On shorter flights, I will still try to climb as high as the controllers will allow. For example, Abilene to Houston is a little under 300 nm, and they really bring you down low on the arrival. I will still file for FL270 and on the return, FL300. Since I get to altitude so quickly, I always try for as high as possible. On any flight over 400 miles, I will usually go to FL410 or 430. The Stallion has a modified type of FADEC in that there is only a single-channel controller. If you reduce the throttles past a detent, the automatic mode is disengaged and you revert to manual control. At that point, the standard synchronizers can be used to keep the engines in sync. The system works well, but is not considered true FADEC because of the lack of a backup controller.

Another big advantage of the Williams conversion is the significantly lower residual thrust at idle. With the Pratt & Whitney JT-15 engines, you were almost always using the brakes on taxiing. Also, landings are significantly shorter with Williams engines, making longer brake life an added benefit. All this is especially advantageous to me since I have neither power brakes or anti-skid, which is somewhat unusual in these planes. I also didn’t have thrust reversers, but that’s becomes a moot point with the Williams conversion, as they are removed anyhow.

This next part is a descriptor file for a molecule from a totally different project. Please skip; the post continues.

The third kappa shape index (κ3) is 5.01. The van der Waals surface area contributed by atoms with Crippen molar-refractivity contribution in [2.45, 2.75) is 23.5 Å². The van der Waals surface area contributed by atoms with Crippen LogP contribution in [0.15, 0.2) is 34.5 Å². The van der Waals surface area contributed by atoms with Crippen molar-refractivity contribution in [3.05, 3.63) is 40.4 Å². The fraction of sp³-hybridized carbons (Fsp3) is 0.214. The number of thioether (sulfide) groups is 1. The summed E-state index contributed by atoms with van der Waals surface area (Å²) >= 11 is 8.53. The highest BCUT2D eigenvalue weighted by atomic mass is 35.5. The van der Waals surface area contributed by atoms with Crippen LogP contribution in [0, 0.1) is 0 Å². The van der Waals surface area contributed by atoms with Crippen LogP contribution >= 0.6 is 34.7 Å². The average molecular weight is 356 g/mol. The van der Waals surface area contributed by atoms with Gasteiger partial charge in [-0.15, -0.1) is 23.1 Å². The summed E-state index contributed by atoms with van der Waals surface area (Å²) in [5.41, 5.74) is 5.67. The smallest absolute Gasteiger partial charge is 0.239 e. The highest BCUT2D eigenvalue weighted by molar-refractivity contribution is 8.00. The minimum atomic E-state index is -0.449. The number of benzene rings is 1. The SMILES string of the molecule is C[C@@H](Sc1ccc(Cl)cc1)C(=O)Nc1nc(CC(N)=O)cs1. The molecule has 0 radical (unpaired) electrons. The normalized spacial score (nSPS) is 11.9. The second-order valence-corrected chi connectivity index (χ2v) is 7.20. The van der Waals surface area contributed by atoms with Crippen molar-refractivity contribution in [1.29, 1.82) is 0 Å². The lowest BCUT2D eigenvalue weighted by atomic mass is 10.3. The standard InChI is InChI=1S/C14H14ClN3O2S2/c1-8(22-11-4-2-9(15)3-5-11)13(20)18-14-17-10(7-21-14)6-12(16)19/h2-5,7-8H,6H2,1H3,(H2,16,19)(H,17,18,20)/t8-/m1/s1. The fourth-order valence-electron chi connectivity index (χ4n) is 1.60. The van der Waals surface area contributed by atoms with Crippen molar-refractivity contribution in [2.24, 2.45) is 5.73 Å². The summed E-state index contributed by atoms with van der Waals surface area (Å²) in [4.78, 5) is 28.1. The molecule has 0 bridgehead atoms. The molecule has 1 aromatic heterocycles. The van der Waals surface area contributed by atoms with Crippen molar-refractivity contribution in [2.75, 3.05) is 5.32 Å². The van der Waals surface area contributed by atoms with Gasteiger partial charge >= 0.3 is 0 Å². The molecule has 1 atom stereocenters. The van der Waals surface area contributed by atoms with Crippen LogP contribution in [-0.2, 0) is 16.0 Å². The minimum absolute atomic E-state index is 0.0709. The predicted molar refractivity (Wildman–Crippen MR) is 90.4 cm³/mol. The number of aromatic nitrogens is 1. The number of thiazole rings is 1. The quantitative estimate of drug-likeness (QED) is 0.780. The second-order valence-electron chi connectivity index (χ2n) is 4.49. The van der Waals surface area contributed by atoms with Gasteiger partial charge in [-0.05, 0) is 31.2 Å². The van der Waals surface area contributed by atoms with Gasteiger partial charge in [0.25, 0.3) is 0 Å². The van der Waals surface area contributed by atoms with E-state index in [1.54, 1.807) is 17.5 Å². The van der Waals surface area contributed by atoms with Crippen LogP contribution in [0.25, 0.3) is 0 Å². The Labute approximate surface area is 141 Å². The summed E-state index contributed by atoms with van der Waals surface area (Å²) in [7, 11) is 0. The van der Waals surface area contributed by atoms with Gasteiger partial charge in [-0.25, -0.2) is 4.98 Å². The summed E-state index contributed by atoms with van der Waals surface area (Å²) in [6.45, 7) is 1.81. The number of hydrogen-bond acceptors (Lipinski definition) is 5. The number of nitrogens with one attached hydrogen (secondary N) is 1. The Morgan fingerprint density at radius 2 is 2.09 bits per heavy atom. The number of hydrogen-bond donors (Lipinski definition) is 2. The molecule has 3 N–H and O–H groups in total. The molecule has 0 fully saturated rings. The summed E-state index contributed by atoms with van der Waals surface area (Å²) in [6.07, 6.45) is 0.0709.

Regarding support, the Citation Service Centers are still a valuable resource and I have used them extensively over the years. In the past, they were reluctant to work on modified Citations, but that no longer seems the case. It is to their credit that they continue to support these older planes. On occasion, I have taken advantage of their Mobil Service Units and have been highly satisfied. I used to depend on the Sierra facility in Uvalde, Texas for a lot of my major work. That is now closed, and I’m not certain if their San Antonio facility provides the same support. Williams seems reluctant to authorize many places to work on their engines and that is a shortcoming. So far, other than a leaking O-ring, I’ve had no problems with my engines.

by Howard Tobin